How to hangle signals in python?

Signal are a means by which you can communicate with a process (or processes can communicate between each others). The two most popular signals are SIGINT and SIGTSTP.

You can send a SIGINT signal to the process currently running in your terminal with ctrl+c or cmd+c. This signal should cause the process to terminate immediately.

You can send a SIGTSTP signal with ctrl+z or cmd+z. This signal will pause the process and give you the prompt back. You can later use the fg command to send a CONT signal and resume the process.

By default, python will throw a KeyboardInterrupt when it receives SIGINT and will stop executing your script when it receives SIGTSTP.

The signal module allows to register custom handlers to be executed when a signal is received. If you hold resources that need to be released (e.g. network connections), you can do so through these handlers.

For instance, If your script is a scraper responsible for downloading data from a password-protected website, you will likely want to setup a handler on the CONT signal to make sure that the connection is established and the session restaured when the script is resumed.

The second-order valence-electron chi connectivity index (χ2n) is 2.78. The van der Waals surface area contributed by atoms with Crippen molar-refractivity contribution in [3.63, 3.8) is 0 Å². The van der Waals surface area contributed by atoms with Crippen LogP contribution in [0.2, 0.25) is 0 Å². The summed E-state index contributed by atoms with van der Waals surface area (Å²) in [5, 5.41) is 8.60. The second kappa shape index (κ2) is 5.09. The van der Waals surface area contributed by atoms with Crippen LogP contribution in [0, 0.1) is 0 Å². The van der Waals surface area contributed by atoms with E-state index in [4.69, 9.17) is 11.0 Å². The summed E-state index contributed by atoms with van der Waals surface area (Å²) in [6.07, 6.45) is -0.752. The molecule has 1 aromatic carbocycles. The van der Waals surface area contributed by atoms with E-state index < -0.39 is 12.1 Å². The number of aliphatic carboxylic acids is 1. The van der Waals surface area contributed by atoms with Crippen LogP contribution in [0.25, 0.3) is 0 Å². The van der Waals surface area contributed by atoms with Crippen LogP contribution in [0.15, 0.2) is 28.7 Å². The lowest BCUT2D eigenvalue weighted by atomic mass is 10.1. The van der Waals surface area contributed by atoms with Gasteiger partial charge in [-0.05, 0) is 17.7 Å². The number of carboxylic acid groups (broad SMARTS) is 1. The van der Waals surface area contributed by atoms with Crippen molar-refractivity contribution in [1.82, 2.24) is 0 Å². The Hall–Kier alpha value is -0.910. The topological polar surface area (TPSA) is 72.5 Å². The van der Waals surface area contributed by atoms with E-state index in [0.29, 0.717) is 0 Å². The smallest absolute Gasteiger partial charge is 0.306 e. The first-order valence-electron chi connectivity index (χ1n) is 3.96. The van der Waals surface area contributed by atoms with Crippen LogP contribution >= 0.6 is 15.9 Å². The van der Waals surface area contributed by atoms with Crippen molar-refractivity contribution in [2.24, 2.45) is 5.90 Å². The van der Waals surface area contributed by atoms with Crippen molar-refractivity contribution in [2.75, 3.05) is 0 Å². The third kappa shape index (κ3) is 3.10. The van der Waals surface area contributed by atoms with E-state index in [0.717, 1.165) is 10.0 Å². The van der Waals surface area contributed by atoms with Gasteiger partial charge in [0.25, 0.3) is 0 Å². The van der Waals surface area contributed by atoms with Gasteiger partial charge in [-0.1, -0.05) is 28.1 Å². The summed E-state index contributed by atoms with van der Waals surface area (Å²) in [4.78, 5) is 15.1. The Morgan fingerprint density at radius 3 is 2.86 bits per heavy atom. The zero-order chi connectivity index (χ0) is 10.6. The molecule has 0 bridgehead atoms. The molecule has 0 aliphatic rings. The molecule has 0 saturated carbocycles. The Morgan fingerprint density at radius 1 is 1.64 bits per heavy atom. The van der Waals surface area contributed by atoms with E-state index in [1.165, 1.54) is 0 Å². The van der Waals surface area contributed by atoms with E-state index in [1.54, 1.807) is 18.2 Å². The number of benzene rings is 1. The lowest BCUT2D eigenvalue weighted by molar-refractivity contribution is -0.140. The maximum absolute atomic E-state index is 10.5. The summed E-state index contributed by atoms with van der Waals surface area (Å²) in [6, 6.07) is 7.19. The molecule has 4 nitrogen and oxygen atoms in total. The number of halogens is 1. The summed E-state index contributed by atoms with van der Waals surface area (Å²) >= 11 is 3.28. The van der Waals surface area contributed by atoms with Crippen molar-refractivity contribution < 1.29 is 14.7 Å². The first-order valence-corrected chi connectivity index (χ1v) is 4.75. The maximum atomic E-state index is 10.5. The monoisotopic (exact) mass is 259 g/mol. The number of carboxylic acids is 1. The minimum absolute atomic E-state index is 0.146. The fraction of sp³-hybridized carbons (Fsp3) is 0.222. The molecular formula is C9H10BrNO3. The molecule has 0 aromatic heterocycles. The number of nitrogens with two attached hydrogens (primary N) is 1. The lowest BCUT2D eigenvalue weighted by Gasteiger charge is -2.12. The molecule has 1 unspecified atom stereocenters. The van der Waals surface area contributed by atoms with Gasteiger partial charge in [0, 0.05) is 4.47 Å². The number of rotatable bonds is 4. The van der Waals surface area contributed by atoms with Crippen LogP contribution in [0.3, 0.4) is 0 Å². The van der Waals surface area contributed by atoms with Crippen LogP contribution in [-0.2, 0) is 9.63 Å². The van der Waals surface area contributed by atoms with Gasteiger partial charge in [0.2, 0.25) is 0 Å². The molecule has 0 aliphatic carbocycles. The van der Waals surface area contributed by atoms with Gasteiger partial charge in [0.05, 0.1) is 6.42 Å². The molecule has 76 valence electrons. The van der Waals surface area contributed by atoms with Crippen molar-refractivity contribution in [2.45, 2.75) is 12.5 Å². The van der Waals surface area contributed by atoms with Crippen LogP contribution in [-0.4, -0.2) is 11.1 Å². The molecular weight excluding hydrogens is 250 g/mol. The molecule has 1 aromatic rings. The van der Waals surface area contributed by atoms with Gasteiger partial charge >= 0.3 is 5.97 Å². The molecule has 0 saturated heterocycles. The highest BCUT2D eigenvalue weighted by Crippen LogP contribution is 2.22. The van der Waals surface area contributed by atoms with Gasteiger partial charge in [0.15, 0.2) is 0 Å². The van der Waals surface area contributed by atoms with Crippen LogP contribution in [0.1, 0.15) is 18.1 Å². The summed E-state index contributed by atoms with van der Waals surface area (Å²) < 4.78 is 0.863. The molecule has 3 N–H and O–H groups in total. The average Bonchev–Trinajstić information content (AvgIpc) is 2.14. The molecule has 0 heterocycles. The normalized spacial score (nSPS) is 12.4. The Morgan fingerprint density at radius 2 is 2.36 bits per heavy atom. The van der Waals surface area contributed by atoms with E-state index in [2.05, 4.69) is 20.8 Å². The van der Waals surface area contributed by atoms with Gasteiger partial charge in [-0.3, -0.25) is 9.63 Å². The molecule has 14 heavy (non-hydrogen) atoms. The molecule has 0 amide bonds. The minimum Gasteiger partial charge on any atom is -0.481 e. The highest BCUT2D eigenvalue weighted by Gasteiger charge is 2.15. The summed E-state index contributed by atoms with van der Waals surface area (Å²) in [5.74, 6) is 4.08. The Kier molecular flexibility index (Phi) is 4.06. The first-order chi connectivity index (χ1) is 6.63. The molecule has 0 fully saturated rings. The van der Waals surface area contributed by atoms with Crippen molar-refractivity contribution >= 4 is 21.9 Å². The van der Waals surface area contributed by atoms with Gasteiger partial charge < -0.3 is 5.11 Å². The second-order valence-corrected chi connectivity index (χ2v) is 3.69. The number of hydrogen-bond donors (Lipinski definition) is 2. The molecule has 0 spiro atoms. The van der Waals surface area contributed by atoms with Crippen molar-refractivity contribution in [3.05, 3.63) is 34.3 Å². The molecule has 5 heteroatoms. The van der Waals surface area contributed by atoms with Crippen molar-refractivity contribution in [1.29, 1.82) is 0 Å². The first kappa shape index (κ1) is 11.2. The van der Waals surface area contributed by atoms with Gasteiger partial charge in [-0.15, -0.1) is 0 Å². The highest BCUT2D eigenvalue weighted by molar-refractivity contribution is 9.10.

Here's how to register handlers for these three signals (also on github gist):

import signal, time, sys, os
import logging
from logging import info

def sigint_handler(signum, frame):
    info(f'sigint_handler: Received signal {signum} on frame {frame}')

def sigtstp_handler(signum, frame):
    info(f'sigtstp_hangler: Received signal {signum} on frame {frame}')
    # ... release resource here ...
    # Remove our handler
    signal.signal(signum, signal.SIG_DFL)
    # Resend signal to pause process
    os.kill(os.getpid(), signum)
    # Back from suspend -- reestablish the handler.
    signal.signal(signal.SIGTSTP, sigtstp_handler)

def sigcont_handler(signum, frame):
    info(f'sigcont_handler: Received signal {signum} on frame {frame}')
    time.sleep(0.5) # acquire resource here ...
    info('Ready to go')

logging.basicConfig(level=logging.INFO, format='\n%(message)s')
# Assign handlers to signals
signal.signal(signal.SIGINT, sigint_handler)
signal.signal(signal.SIGTSTP, sigtstp_handler)
signal.signal(signal.SIGCONT, sigcont_handler)

while True:
    for col in range(80):
        print('a', end='', flush=True)

This article is part of my complete guide to command-line tools in python.

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